Law firm plans are bound to change, as pre-pandemic issues pushed the gobal economy towards laptops and tables. The long-predicted remote work future is finally thrust upon us. Law firms moved their workforce to operating remotely, but predict a return to the office with little appetite to make WFH permanent. Most believe overall long-term impact to be low and set the strategic priority of pre-pandemic normal once COVID-19 is contained. Are law firm leaders out of touch, prescient, or locked into long-term leases?
The Only Constant Is Change
Law is tradition-bound and slow at adopting business changes and predicting how future law firms will be after 2020, is difficult. Many attorneys favor a non-physical location as none love spending time on commuting instead of spending time with loved ones, extra billing, personal improvement or just getting more sleep. Then there’s the monetary argument. As office leases come up and firms evaluate their next moves, saving money on rent is imperative. Real estate remains the second-largest line item on a legal firm’s expenditure after personnel. Every dollar saved, adds to the year-end bonus distribution to partners. Most legal firms would opt for reducing costs while improving their profits.
What Remains the Same
The legal real estate market cannot vanish overnight with firms maintaining dedicated office space for collaboration and clients. Office space fosters overt and covert collaboration. Some legal practices cannot operate on a cell-phone and laptop basis. Litigators need to store and review physical documents and evidence while mediators prefer conference rooms to Zoom breakout rooms during negotiations. Some persons still decide on whether to hire a law firm not on legal expertise but on when the elevator dings and the client steps out into the reception area. Though superfluous, but if it matters to clients, these deserve serious consideration.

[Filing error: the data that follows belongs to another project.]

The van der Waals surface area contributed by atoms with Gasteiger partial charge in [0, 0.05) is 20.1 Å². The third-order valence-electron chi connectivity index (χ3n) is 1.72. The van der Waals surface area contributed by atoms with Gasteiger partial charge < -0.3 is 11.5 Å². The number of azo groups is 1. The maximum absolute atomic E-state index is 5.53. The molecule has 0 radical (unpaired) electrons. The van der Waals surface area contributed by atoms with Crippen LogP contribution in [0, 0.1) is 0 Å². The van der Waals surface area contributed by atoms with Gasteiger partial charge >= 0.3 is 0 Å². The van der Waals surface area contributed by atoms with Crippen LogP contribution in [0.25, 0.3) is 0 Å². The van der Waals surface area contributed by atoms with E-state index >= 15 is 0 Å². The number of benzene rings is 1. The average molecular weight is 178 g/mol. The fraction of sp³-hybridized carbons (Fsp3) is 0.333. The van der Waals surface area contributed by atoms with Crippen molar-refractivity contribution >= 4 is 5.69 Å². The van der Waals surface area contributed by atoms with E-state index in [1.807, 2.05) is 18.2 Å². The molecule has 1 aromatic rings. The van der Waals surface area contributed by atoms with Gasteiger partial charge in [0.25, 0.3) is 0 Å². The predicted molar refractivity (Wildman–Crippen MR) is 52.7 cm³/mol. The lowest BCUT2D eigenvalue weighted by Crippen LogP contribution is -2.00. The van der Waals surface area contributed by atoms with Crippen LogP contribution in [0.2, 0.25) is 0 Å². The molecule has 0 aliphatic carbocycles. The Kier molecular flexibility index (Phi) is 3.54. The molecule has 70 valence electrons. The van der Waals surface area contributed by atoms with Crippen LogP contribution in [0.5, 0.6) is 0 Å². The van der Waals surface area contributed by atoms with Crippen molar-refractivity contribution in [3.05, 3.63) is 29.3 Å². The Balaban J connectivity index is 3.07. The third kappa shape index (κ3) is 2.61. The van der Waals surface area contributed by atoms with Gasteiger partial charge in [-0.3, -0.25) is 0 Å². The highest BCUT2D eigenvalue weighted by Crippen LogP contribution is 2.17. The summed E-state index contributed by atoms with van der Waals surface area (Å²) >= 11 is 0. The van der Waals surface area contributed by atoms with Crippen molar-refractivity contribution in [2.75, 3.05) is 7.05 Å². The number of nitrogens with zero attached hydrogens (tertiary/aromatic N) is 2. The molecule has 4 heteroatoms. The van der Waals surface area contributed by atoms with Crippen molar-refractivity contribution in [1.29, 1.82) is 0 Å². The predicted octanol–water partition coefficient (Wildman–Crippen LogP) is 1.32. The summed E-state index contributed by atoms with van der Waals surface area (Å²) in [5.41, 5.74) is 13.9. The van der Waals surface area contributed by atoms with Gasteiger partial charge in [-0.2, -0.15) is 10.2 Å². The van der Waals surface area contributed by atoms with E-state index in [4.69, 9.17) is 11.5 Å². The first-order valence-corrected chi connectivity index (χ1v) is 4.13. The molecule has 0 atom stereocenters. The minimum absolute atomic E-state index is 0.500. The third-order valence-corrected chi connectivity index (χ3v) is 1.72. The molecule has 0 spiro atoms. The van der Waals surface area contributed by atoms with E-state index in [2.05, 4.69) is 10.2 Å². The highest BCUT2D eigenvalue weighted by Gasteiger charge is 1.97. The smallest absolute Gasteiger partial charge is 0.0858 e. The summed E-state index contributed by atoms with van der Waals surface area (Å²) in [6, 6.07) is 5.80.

Where It Gets Weird
What is certain is that private attorney offices associated with the concept of being an attorney, is no longer valid. Among the major revisions for re-developing the traditional law firm blueprint is abandoning offices and working from home, or move to hoteling concepts like the Big Four. Others enable attorneys the option of paying for office space and furniture, or have mini-offices for outreach. More experimentation in cost-efficient legal office models is expected and savings from downsizing attorney offices will ensure upgrading remaining spaces, as the larger market demand for commercial real estate vanishes, driving down prices. Savings are directed for projecting success to new customers, developing attorney relations, firm culture and morale with modern common areas and collaboration rooms. Firms may keep staff happy with lounges, coffee house spaces, quiet zones, nursing rooms, and other amenities providing community access in cost-effective ways.
Experts are skittish on Biglaw’s prospects to experiment and grow as incentives, (collective, personal people-centric and strictly financial), are aligned to create more interesting, effective, and well-designed real estate solutions. Irrespective of how the new offices shape up, attorneys and legal professionals will occupy the space very regularly. The forty-fifty hour weeks in the office are forever gone, no matter how fossilised law firm leaders try to delay doomsday. In competitive times, adopting flexible, remote working policies will flourish else, employees will leave for firms that can change.